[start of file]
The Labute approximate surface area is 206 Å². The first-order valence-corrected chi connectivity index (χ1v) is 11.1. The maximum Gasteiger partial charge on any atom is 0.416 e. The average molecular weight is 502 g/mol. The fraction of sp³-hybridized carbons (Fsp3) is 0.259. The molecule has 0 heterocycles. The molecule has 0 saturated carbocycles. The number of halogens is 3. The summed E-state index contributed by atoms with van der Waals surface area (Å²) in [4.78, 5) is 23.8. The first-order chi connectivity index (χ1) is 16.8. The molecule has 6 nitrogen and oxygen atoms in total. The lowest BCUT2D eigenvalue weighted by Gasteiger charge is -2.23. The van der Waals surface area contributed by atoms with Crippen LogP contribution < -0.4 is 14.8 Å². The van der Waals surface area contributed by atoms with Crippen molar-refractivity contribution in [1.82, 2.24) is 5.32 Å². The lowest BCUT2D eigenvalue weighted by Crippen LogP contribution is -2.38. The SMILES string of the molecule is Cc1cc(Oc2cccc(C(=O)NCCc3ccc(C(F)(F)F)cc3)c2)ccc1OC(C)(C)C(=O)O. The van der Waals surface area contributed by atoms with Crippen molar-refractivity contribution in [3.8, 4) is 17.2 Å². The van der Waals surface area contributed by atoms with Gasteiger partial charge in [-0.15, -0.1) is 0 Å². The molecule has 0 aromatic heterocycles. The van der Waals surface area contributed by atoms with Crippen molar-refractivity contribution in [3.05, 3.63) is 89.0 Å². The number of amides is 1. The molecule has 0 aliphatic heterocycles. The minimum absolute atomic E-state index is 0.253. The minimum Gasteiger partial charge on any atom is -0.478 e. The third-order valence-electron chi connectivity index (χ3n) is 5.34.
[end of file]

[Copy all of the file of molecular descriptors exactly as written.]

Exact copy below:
The Labute approximate surface area is 206 Å². The first-order valence-corrected chi connectivity index (χ1v) is 11.1. The maximum Gasteiger partial charge on any atom is 0.416 e. The average molecular weight is 502 g/mol. The fraction of sp³-hybridized carbons (Fsp3) is 0.259. The molecule has 0 heterocycles. The molecule has 0 saturated carbocycles. The number of halogens is 3. The summed E-state index contributed by atoms with van der Waals surface area (Å²) in [4.78, 5) is 23.8. The first-order chi connectivity index (χ1) is 16.8. The molecule has 6 nitrogen and oxygen atoms in total. The lowest BCUT2D eigenvalue weighted by Gasteiger charge is -2.23. The van der Waals surface area contributed by atoms with Crippen LogP contribution < -0.4 is 14.8 Å². The van der Waals surface area contributed by atoms with Crippen molar-refractivity contribution in [1.82, 2.24) is 5.32 Å². The lowest BCUT2D eigenvalue weighted by Crippen LogP contribution is -2.38. The SMILES string of the molecule is Cc1cc(Oc2cccc(C(=O)NCCc3ccc(C(F)(F)F)cc3)c2)ccc1OC(C)(C)C(=O)O. The van der Waals surface area contributed by atoms with Crippen molar-refractivity contribution in [3.8, 4) is 17.2 Å². The van der Waals surface area contributed by atoms with Gasteiger partial charge in [-0.15, -0.1) is 0 Å². The molecule has 0 aromatic heterocycles. The van der Waals surface area contributed by atoms with Crippen molar-refractivity contribution in [3.05, 3.63) is 89.0 Å². The number of amides is 1. The molecule has 0 aliphatic heterocycles. The minimum absolute atomic E-state index is 0.253. The minimum Gasteiger partial charge on any atom is -0.478 e. The third-order valence-electron chi connectivity index (χ3n) is 5.34.